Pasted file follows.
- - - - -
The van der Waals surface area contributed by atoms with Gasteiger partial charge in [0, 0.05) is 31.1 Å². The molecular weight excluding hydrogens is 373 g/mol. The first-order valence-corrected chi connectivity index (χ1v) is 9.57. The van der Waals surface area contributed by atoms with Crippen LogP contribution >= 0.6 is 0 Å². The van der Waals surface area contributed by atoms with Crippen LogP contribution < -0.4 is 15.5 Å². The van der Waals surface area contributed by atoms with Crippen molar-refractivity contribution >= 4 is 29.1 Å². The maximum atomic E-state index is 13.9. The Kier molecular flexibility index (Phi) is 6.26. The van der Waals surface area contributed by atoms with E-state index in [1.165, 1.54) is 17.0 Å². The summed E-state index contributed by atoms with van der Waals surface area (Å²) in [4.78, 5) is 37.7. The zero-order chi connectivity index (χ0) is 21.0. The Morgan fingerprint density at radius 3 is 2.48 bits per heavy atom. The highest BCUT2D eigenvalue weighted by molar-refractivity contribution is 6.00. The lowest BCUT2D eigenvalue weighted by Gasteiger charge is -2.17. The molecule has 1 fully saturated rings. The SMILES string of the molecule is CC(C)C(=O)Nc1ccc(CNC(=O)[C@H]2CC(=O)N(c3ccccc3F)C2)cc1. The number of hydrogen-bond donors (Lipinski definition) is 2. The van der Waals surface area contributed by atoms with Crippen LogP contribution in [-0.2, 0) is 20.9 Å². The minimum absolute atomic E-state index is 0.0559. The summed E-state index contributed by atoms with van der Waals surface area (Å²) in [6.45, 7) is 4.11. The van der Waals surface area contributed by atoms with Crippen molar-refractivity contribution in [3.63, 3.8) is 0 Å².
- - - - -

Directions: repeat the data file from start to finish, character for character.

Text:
The van der Waals surface area contributed by atoms with Gasteiger partial charge in [0, 0.05) is 31.1 Å². The molecular weight excluding hydrogens is 373 g/mol. The first-order valence-corrected chi connectivity index (χ1v) is 9.57. The van der Waals surface area contributed by atoms with Crippen LogP contribution >= 0.6 is 0 Å². The van der Waals surface area contributed by atoms with Crippen LogP contribution < -0.4 is 15.5 Å². The van der Waals surface area contributed by atoms with Crippen molar-refractivity contribution >= 4 is 29.1 Å². The maximum atomic E-state index is 13.9. The Kier molecular flexibility index (Phi) is 6.26. The van der Waals surface area contributed by atoms with E-state index in [1.165, 1.54) is 17.0 Å². The summed E-state index contributed by atoms with van der Waals surface area (Å²) in [4.78, 5) is 37.7. The zero-order chi connectivity index (χ0) is 21.0. The Morgan fingerprint density at radius 3 is 2.48 bits per heavy atom. The highest BCUT2D eigenvalue weighted by molar-refractivity contribution is 6.00. The lowest BCUT2D eigenvalue weighted by Gasteiger charge is -2.17. The molecule has 1 fully saturated rings. The SMILES string of the molecule is CC(C)C(=O)Nc1ccc(CNC(=O)[C@H]2CC(=O)N(c3ccccc3F)C2)cc1. The number of hydrogen-bond donors (Lipinski definition) is 2. The van der Waals surface area contributed by atoms with Crippen LogP contribution in [-0.2, 0) is 20.9 Å². The minimum absolute atomic E-state index is 0.0559. The summed E-state index contributed by atoms with van der Waals surface area (Å²) in [6.45, 7) is 4.11. The van der Waals surface area contributed by atoms with Crippen molar-refractivity contribution in [3.63, 3.8) is 0 Å².